'Forget the furniture, I'll do the re-wiring'
She passed three A-levels but was so disenchanted that she almost didn't bother to go back to school to collect her results.
After an on-and-off spell as an actress, Ms Thompson worked as an assistant manager in The Body Shop and then in a large boutique. She then settled down with her husband, Peter, a dentist. They had two children - Jack,12, and Ruby, nine - and she has been at home ever since looking after them.
Over the past two years, however, she has been thinking about training in an FE college with a view to getting a job.
"I had been leaning towards a career in the construction industry," she said. "Not as a manual worker, because that did not particularly appeal to me.
"Six years ago, my husband and I bought the house that we now live in and it was completely wrecked. It was just a shell. When we started to do things to the house, I became really interested in the whole process of building and changing things. But not from the prettifying point of view, although I quite enjoy that fabrics and curtains stuff as well.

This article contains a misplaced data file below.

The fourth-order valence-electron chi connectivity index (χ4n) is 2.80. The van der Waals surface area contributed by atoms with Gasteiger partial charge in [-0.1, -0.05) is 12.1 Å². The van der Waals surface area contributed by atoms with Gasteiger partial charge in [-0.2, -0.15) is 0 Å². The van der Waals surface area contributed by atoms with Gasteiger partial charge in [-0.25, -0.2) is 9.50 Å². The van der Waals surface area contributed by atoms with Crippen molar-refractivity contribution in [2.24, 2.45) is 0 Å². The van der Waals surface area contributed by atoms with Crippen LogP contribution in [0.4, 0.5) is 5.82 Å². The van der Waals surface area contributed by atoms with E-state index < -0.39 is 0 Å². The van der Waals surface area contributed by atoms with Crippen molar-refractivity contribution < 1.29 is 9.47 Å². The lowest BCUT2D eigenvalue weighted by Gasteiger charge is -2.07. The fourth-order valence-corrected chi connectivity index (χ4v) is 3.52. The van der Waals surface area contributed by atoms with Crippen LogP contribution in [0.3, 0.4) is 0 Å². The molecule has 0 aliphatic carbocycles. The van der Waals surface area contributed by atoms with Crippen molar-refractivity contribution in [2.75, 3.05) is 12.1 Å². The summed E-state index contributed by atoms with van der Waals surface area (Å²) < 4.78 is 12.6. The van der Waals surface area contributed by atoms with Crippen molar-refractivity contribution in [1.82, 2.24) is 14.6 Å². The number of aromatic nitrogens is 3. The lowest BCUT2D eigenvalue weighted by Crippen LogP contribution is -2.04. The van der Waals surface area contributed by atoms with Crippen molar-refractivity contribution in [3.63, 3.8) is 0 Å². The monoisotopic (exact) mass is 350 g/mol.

"I actually became more and more interested in re-wiring, plumbing and putting in a new bathroom - all the practical side of things."
Ms Thompson had got as far as picking up a brochure about courses in the University of Northumbia's school of the built environment but she had been unable to choose which one to follow.
"Because I have been out of full-time education for so long, I was actually quite scared by the idea, although it was something that I really wanted to do," she said. "I was all at sea really. I thought, 'Now what do I do? How am I going to find out which course is going to be the one for me?'" It was then that she spotted an article in the local paper about the new Stepping Stones course. She enrolled and is now enjoying it immensely.
"All the people I have dealt with on the course have been so encouraging, really friendly and very upbeat. The whole process has been a very enjoyable one. And the thing with this course as well is that it is women only. It's not an intimidating atmosphere.
"The first day that I went into the university it was about 12 o'clock and classes had finished for the morning. I just walked into this sea of teenagers and I thought 'Oh God'. I felt like I had a beacon on my head saying 'I am 39'. I really felt conspicuous.
"I would have found it very difficult going straight into a class like that. This has been a really great way of getting a foot in the door and building my confidence about going back into education."
"They are bending over backwards to make it as accessible as possible for people who really want to give education a go. It's been a great experience."